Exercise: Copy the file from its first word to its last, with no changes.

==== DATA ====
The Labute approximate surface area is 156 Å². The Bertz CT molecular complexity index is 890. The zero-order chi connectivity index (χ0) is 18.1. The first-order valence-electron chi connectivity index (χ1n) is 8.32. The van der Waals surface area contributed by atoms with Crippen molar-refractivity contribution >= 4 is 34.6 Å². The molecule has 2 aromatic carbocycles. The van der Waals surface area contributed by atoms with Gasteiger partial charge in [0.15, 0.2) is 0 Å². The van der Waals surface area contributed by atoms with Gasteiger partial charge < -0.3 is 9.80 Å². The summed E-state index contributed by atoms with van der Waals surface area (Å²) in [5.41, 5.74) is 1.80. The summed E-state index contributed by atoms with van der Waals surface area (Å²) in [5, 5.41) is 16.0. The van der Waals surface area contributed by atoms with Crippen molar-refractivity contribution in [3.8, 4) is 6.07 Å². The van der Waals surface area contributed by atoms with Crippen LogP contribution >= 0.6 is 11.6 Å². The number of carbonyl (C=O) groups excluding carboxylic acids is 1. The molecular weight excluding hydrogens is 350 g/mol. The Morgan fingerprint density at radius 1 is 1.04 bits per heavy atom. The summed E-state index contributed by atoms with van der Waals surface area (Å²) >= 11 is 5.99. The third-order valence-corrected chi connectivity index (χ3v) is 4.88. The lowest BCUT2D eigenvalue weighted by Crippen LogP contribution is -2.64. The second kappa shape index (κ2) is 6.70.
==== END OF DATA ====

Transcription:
The Labute approximate surface area is 156 Å². The Bertz CT molecular complexity index is 890. The zero-order chi connectivity index (χ0) is 18.1. The first-order valence-electron chi connectivity index (χ1n) is 8.32. The van der Waals surface area contributed by atoms with Crippen molar-refractivity contribution >= 4 is 34.6 Å². The molecule has 2 aromatic carbocycles. The van der Waals surface area contributed by atoms with Gasteiger partial charge in [0.15, 0.2) is 0 Å². The van der Waals surface area contributed by atoms with Gasteiger partial charge < -0.3 is 9.80 Å². The summed E-state index contributed by atoms with van der Waals surface area (Å²) in [5.41, 5.74) is 1.80. The summed E-state index contributed by atoms with van der Waals surface area (Å²) in [5, 5.41) is 16.0. The van der Waals surface area contributed by atoms with Crippen molar-refractivity contribution in [3.8, 4) is 6.07 Å². The van der Waals surface area contributed by atoms with Crippen LogP contribution >= 0.6 is 11.6 Å². The number of carbonyl (C=O) groups excluding carboxylic acids is 1. The molecular weight excluding hydrogens is 350 g/mol. The Morgan fingerprint density at radius 1 is 1.04 bits per heavy atom. The summed E-state index contributed by atoms with van der Waals surface area (Å²) >= 11 is 5.99. The third-order valence-corrected chi connectivity index (χ3v) is 4.88. The lowest BCUT2D eigenvalue weighted by Crippen LogP contribution is -2.64. The second kappa shape index (κ2) is 6.70.